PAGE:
The seeds of the Patriot war, were sown that September morning in 1759 when General Wolfe, by a most audacious military move, landed his army on the Plains of Abraham looking over Quebec, and there met the French army under Montcalm. When the sun set that night the fate of France in the New World was sealed. By the treaty of 1763 Canada passed from the rule of France to that of England. France deserved to lose this rich colony. The profligate Louis XV, to keep up his own courts, neglected its defenses and virtually bartered it away.

A French people, intensely religious and having nothing in sympathy with their conquerors, found themselves subjected to the rule of a race entirely alien. The transfer took place just before the American Revolution, but the French people had no sympathy with the Puritan patriots to the south. Franklin attempted to win them over to the side of the colonists and was unsuccessful. Montgomery attempted to capture Quebec and fell.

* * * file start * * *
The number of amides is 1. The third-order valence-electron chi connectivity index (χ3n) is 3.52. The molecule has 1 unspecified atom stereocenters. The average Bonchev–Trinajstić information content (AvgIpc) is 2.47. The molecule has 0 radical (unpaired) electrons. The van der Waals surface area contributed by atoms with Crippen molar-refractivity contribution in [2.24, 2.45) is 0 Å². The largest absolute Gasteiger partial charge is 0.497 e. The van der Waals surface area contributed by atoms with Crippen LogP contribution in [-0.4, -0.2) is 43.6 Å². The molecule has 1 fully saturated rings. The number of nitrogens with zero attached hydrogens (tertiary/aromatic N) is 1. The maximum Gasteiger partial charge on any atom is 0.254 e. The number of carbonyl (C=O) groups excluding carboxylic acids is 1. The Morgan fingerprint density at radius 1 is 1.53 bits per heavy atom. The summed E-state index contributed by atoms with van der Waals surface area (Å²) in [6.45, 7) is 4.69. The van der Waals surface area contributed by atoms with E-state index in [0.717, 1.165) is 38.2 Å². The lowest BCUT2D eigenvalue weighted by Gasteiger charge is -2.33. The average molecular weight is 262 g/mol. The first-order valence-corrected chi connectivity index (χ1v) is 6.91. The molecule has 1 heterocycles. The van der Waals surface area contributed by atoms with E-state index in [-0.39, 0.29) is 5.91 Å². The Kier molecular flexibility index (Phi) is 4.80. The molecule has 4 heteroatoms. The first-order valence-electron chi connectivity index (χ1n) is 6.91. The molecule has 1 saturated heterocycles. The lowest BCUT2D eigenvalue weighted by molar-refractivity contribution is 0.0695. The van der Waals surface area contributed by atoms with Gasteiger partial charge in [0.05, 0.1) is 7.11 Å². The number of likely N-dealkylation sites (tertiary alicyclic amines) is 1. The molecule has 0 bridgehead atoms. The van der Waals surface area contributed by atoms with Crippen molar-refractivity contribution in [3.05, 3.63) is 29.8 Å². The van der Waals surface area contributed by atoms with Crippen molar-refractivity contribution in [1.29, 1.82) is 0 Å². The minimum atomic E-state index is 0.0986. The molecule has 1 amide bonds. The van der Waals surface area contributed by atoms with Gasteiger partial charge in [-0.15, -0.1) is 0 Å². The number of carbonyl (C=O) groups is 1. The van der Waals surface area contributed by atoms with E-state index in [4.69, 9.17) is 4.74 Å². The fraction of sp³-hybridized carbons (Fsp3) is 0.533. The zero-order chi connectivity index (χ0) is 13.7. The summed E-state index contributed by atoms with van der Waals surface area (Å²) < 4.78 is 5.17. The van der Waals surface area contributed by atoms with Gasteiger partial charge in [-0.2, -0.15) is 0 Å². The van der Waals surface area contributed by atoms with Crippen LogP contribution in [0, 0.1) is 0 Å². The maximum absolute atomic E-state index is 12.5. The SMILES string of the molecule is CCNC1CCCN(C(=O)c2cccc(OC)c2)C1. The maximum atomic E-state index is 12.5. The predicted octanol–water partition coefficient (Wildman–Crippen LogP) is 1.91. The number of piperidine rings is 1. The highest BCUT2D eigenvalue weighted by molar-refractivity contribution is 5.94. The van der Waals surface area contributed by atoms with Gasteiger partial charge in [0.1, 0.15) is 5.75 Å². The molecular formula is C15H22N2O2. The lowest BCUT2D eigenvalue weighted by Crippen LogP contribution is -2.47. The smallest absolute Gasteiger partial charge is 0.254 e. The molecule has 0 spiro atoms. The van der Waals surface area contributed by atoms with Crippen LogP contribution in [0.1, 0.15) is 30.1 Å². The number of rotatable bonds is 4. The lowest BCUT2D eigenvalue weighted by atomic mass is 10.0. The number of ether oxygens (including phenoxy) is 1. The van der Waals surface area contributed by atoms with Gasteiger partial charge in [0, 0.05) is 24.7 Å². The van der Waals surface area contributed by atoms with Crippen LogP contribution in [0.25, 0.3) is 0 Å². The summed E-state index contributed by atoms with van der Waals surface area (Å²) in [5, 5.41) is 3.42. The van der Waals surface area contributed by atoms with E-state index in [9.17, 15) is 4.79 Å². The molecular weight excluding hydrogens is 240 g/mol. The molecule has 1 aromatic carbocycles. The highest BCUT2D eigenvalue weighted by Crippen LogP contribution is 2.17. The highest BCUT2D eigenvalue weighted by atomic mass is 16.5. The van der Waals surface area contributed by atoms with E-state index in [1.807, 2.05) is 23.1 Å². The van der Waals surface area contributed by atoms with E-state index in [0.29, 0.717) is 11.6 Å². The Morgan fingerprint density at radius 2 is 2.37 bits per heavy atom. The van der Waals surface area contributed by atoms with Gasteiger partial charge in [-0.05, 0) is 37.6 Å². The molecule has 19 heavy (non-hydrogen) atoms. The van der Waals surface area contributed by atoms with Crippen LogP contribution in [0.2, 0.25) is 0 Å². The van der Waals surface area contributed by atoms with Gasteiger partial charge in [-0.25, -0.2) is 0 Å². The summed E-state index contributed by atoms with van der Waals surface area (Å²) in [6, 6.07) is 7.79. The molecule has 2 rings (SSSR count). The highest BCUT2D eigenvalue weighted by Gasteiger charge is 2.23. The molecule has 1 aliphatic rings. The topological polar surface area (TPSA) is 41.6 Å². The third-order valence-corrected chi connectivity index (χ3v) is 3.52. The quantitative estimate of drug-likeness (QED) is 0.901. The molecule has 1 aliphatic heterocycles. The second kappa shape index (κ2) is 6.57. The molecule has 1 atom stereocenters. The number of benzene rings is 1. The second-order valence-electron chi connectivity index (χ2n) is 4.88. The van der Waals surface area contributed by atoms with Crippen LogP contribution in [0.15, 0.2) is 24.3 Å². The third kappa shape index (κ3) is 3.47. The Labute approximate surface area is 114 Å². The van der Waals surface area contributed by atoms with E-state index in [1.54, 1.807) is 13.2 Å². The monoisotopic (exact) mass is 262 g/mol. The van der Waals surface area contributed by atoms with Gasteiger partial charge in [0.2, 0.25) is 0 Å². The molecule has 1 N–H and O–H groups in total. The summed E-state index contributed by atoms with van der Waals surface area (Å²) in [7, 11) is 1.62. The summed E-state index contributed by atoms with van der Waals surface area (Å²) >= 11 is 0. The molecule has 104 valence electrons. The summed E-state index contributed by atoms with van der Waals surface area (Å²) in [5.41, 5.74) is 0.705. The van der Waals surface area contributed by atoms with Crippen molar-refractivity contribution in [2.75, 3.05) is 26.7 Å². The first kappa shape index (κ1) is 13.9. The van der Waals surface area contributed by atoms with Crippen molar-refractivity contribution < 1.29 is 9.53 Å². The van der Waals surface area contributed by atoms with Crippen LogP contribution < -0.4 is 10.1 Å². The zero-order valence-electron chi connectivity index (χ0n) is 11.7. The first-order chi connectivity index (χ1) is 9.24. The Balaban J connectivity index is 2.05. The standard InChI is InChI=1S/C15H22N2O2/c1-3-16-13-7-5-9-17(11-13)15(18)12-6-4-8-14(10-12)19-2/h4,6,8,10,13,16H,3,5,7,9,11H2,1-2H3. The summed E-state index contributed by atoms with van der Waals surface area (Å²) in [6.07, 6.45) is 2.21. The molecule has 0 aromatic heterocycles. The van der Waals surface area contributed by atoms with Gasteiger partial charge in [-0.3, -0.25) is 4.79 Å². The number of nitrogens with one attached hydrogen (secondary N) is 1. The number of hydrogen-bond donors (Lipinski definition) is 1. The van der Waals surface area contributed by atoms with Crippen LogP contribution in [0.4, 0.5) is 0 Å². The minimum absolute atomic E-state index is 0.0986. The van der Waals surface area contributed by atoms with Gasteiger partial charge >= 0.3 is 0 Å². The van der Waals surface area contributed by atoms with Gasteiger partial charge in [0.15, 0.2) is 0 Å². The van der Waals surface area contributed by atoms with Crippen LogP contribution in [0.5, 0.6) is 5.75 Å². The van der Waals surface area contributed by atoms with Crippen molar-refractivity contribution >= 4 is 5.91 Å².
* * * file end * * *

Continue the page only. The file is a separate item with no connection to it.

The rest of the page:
In 1791 the British parliament passed the constitutional act which divided the country into Upper and Lower Canada. Lower Canada was that part which, roughly speaking is now the province of Quebec. Upper Canada corresponded to the province of Ontario. The great western plains of Canada were yet unopened by the white man.

The government in each province was to correspond to that of England. In place of the king was a governor appointed by the crown. In place of the cabinet was the executive council chosen by the governor. In place of the house of lords was an executive council named by the crown. For the house of commons was the legislative assembly elected by the people on a restricted franchise.